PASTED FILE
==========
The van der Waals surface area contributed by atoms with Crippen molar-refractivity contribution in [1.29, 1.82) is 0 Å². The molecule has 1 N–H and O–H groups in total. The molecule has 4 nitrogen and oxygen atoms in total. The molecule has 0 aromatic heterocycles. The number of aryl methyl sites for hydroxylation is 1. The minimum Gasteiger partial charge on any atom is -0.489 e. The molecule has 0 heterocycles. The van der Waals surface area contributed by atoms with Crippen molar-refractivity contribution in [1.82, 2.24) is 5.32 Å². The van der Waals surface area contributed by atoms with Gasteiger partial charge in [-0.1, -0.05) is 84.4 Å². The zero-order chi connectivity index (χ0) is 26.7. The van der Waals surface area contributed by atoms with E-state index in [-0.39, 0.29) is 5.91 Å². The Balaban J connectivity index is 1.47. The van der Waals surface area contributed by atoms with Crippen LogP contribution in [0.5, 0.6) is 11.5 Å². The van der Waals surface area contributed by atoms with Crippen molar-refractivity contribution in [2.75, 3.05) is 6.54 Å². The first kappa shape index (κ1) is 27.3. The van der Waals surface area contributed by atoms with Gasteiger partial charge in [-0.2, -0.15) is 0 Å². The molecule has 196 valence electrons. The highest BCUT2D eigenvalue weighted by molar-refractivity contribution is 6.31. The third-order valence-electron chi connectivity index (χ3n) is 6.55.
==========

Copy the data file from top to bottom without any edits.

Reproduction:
The van der Waals surface area contributed by atoms with Crippen molar-refractivity contribution in [1.29, 1.82) is 0 Å². The molecule has 1 N–H and O–H groups in total. The molecule has 4 nitrogen and oxygen atoms in total. The molecule has 0 aromatic heterocycles. The number of aryl methyl sites for hydroxylation is 1. The minimum Gasteiger partial charge on any atom is -0.489 e. The molecule has 0 heterocycles. The van der Waals surface area contributed by atoms with Crippen molar-refractivity contribution in [1.82, 2.24) is 5.32 Å². The van der Waals surface area contributed by atoms with Gasteiger partial charge in [-0.1, -0.05) is 84.4 Å². The zero-order chi connectivity index (χ0) is 26.7. The van der Waals surface area contributed by atoms with E-state index in [-0.39, 0.29) is 5.91 Å². The Balaban J connectivity index is 1.47. The van der Waals surface area contributed by atoms with Crippen LogP contribution in [0.5, 0.6) is 11.5 Å². The van der Waals surface area contributed by atoms with Crippen molar-refractivity contribution in [2.75, 3.05) is 6.54 Å². The first kappa shape index (κ1) is 27.3. The van der Waals surface area contributed by atoms with Gasteiger partial charge in [-0.2, -0.15) is 0 Å². The molecule has 196 valence electrons. The highest BCUT2D eigenvalue weighted by molar-refractivity contribution is 6.31. The third-order valence-electron chi connectivity index (χ3n) is 6.55.